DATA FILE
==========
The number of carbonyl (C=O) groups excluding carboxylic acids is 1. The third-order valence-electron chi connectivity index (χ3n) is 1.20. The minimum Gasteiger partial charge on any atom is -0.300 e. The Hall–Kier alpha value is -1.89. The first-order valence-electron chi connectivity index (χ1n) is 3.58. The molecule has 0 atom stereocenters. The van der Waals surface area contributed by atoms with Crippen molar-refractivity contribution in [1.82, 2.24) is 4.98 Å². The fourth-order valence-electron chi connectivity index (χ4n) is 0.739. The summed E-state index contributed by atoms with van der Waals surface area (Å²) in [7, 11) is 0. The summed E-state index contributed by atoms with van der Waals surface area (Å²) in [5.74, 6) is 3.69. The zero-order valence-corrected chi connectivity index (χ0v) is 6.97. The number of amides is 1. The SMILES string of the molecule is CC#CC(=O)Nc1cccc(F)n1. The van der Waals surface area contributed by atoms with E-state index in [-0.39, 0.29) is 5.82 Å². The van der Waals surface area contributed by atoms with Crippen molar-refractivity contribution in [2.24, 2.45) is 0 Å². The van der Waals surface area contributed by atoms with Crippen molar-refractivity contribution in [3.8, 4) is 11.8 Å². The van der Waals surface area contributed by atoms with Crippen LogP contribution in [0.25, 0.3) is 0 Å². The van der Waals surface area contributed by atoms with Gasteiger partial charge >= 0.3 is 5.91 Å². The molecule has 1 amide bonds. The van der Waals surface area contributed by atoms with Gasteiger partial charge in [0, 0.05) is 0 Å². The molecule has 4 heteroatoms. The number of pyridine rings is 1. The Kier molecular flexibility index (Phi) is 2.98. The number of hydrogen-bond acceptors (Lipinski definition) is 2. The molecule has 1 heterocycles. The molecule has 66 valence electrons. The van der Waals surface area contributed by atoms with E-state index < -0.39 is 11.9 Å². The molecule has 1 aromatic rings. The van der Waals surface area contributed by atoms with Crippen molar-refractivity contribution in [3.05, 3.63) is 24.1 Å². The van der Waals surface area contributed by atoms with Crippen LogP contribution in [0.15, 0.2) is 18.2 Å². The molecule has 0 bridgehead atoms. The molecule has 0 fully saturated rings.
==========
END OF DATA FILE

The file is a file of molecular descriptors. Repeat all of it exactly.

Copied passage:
The number of carbonyl (C=O) groups excluding carboxylic acids is 1. The third-order valence-electron chi connectivity index (χ3n) is 1.20. The minimum Gasteiger partial charge on any atom is -0.300 e. The Hall–Kier alpha value is -1.89. The first-order valence-electron chi connectivity index (χ1n) is 3.58. The molecule has 0 atom stereocenters. The van der Waals surface area contributed by atoms with Crippen molar-refractivity contribution in [1.82, 2.24) is 4.98 Å². The fourth-order valence-electron chi connectivity index (χ4n) is 0.739. The summed E-state index contributed by atoms with van der Waals surface area (Å²) in [7, 11) is 0. The summed E-state index contributed by atoms with van der Waals surface area (Å²) in [5.74, 6) is 3.69. The zero-order valence-corrected chi connectivity index (χ0v) is 6.97. The number of amides is 1. The SMILES string of the molecule is CC#CC(=O)Nc1cccc(F)n1. The van der Waals surface area contributed by atoms with E-state index in [-0.39, 0.29) is 5.82 Å². The van der Waals surface area contributed by atoms with Crippen molar-refractivity contribution in [2.24, 2.45) is 0 Å². The van der Waals surface area contributed by atoms with Crippen molar-refractivity contribution in [3.8, 4) is 11.8 Å². The van der Waals surface area contributed by atoms with Crippen LogP contribution in [0.25, 0.3) is 0 Å². The van der Waals surface area contributed by atoms with Gasteiger partial charge >= 0.3 is 5.91 Å². The molecule has 1 amide bonds. The van der Waals surface area contributed by atoms with Gasteiger partial charge in [0, 0.05) is 0 Å². The molecule has 4 heteroatoms. The number of pyridine rings is 1. The Kier molecular flexibility index (Phi) is 2.98. The number of hydrogen-bond acceptors (Lipinski definition) is 2. The molecule has 1 heterocycles. The molecule has 66 valence electrons. The van der Waals surface area contributed by atoms with E-state index < -0.39 is 11.9 Å². The molecule has 1 aromatic rings. The van der Waals surface area contributed by atoms with Crippen molar-refractivity contribution in [3.05, 3.63) is 24.1 Å². The van der Waals surface area contributed by atoms with Crippen LogP contribution in [0.15, 0.2) is 18.2 Å². The molecule has 0 bridgehead atoms. The molecule has 0 fully saturated rings.